The Convent Hill

The truest mark of true religion’s trust
Is whether children are allowed to sled
The convent’s perfect hill. Forget those musts
And shoulds and oughts, and all those clanging dead,
And tell me if there’s cocoa on the porch.

What else could that steep green slope be for
But Jesus wearing snow pants launching forth
And at the bottom sure there’s time for more?
“Again!” Toboggans full of windy tears,
“Again!” A downward rush of icy spray,
“Again!” Wet laughter’s leap right over fear,
Until the darkness overtakes the day.

So can this be or will my vision fail?
May children use your hill to rend the veil?

—–

You can listen to me read it here.

Photo and poetry by Ben White

 

If I Can Remember My Dreams

On vacation in the woods, I am trying to tune into my dreams. It’s working. I always ask my boys each morning if they had an dreams during the night, so I thought I should point that question at myself more seriously. I sleep very soundly and  rarely remember my dreams.  I lament the loss of spiritual spelunking that could be done in my unconscious storytelling.  Here are a few things that have been helping me remember my dreams:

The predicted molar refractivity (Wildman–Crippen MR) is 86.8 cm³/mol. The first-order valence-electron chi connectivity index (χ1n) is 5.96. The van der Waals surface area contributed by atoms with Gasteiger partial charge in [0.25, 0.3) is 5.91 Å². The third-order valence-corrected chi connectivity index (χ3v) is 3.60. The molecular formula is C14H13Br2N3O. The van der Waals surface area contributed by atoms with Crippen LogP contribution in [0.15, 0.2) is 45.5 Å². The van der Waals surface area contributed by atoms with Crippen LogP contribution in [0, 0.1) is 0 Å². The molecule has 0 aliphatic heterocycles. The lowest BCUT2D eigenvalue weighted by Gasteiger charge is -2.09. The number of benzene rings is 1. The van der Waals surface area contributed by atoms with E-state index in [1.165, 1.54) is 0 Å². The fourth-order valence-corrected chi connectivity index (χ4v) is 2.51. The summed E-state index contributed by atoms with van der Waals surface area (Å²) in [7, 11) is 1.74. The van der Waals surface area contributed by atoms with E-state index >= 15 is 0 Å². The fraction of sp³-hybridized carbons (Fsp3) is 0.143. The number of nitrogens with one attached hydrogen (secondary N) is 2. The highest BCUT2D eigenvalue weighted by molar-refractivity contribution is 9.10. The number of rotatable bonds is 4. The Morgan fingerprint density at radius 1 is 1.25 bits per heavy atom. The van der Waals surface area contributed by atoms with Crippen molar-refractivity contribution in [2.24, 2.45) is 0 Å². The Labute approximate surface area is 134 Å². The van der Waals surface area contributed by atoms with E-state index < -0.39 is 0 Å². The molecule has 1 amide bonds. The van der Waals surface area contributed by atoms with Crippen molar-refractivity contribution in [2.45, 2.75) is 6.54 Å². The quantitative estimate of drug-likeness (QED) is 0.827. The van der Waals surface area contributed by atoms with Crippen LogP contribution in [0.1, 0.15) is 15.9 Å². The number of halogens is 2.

1. I hate to admit it, but a key to my success is not reaching for the phone first thing when I wake up. The blue light of the screen zaps my brain into another world (and usually I don’t want to be there).
  2. I’m also getting  a bit more sleep which is likely contributing. Going to bed is such a simple way to be healthy.  Don’t watch another episode of Call the Midwife or just hit replay when Hamilton is over for the fourth time (Two real life scenarios).
  3. Walking in the woods or having some other mind clearing bodily activity. Vacation is for vacating — a kind of making empty. Is my head so full of thoughts all the time that the dreams spill out instantly before they even have a chance to be recalled?